Dan Cooper is a chef with Weber. For more recipes, barbecues and accessories, see weber.com/IE
Dry rubs, as in this recipe, are very effective, as they can be applied just before cooking and you'll still get a flavour boost. As the rub stays on the meat, the flavour will continue to penetrate.
A smoker box, which you can buy and then fill with wood chips, will give a lovely smoky flavour to food cooked on a gas barbecue. Or add wood chunks to a charcoal barbecue.
The smoker box should last about 30 minutes. This should be long enough to give whatever you are cooking a good solid smoke flavour.
For this recipe, you're using the indirect heat set-up. That means having a safe zone of no heat under the meat, but heat on either side.
Cola brings a clever blend of sweetness and acidity. When the meat cooks and is mopped in the thick sauce, it will caramelise, giving you a sticky, dark, rich, sweet taste.
For the rub, you will need:
1 tablespoon each sea salt, smoked paprika, onion flakes or powder, chilli powder
2 teaspoons ground cumin
1 teaspoon celery seeds
1 teaspoon ground black pepper
2 tablespoons American mustard
2 racks meaty baby back pork ribs (approx. 1.3kg)
For the basting mix, you will need:
85g unsalted melted butter
2 tablespoons cider vinegar
For the cola barbecue sauce, you will need:
240ml each tomato ketchup and cola
3 tablespoons cider vinegar
2 tablespoons each treacle and American mustard
1 teaspoon each Worcestershire sauce and chilli powder
1 First, mix all the rub ingredients in a small bowl and set aside. Then, using a blunt knife, slide the tip under the membrane-like skin on the rib, lift and loosen this 'skin' until you can pull a corner of the it and slide it off entirely. Cut the rib crosswise into two halves.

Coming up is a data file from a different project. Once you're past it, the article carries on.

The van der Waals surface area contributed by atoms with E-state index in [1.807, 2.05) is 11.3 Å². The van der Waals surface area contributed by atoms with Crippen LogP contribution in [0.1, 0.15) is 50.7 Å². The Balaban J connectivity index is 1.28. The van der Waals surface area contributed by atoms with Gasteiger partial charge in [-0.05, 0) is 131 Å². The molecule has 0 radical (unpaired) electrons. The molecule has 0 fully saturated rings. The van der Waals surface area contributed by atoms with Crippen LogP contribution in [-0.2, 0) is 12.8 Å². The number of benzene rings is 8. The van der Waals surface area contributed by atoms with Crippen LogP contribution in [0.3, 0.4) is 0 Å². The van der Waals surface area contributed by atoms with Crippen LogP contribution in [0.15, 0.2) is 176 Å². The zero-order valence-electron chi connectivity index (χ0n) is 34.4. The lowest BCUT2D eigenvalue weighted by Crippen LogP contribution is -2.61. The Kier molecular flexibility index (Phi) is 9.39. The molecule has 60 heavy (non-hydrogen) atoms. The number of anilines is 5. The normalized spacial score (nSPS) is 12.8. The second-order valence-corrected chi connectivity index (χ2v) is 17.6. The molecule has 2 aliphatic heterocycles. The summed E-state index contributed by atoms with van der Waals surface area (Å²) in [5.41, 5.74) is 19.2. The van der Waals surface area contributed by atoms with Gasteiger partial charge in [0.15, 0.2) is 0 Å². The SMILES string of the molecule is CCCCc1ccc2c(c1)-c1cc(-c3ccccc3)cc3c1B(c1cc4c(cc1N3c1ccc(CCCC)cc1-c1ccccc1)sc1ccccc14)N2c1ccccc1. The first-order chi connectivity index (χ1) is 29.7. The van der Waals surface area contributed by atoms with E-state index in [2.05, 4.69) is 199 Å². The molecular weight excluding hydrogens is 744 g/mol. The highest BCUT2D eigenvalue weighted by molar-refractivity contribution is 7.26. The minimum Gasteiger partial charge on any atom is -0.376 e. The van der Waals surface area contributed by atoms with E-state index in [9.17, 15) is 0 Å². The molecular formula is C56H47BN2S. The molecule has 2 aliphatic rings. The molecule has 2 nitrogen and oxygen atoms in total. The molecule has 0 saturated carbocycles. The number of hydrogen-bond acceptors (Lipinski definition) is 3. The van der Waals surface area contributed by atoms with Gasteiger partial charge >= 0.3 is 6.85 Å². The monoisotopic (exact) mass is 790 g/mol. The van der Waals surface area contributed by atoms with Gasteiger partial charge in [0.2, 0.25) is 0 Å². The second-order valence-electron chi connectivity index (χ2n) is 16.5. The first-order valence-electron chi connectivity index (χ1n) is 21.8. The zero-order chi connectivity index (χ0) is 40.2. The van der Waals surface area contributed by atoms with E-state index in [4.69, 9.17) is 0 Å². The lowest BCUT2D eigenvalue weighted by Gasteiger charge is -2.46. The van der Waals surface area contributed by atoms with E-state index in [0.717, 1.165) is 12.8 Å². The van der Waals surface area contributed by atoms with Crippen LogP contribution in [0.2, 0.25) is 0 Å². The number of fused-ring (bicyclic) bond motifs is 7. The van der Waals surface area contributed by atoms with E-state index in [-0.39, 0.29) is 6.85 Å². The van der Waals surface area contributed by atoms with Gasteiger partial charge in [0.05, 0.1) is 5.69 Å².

2 Cover both ribs evenly with the rub, coating the meaty side more than the bony side. Leave at room temperature for 30 minutes.
3 Preheat the barbecue to 120°C, 250°F, Gas ½.
4 Add wood chunks to coals or use wood chips in a smoker box on a gas barbecue. When smoke appears, place the ribs, bone-side down, on the cooking grate with indirect heat, as explained above. Close the barbecue lid and cook for 90 minutes. Maintain temperature between 120°-150°C. Combine the butter and cider vinegar, and use this to baste the ribs a few times.
5 Meanwhile, make the cola sauce. In a pot over a medium heat, add all the sauce ingredients and bring to a gentle boil, then simmer for 15 minutes to achieve 350ml of sauce.
6 After 90 minutes of cooking, lightly baste both sides of ribs with the cider-vinegar butter. Continue cooking with lid closed for another 90 minutes.
7 Generously baste the ribs with the cola sauce and cook for a further 15 minutes. The ribs are ready when the meat in the middle is tender and begins to tear.
8 Finally, lightly baste with more sauce and allow the meat to rest for 15 minutes before serving with the remaining sauce on the side.
Sunday Indo Life Magazine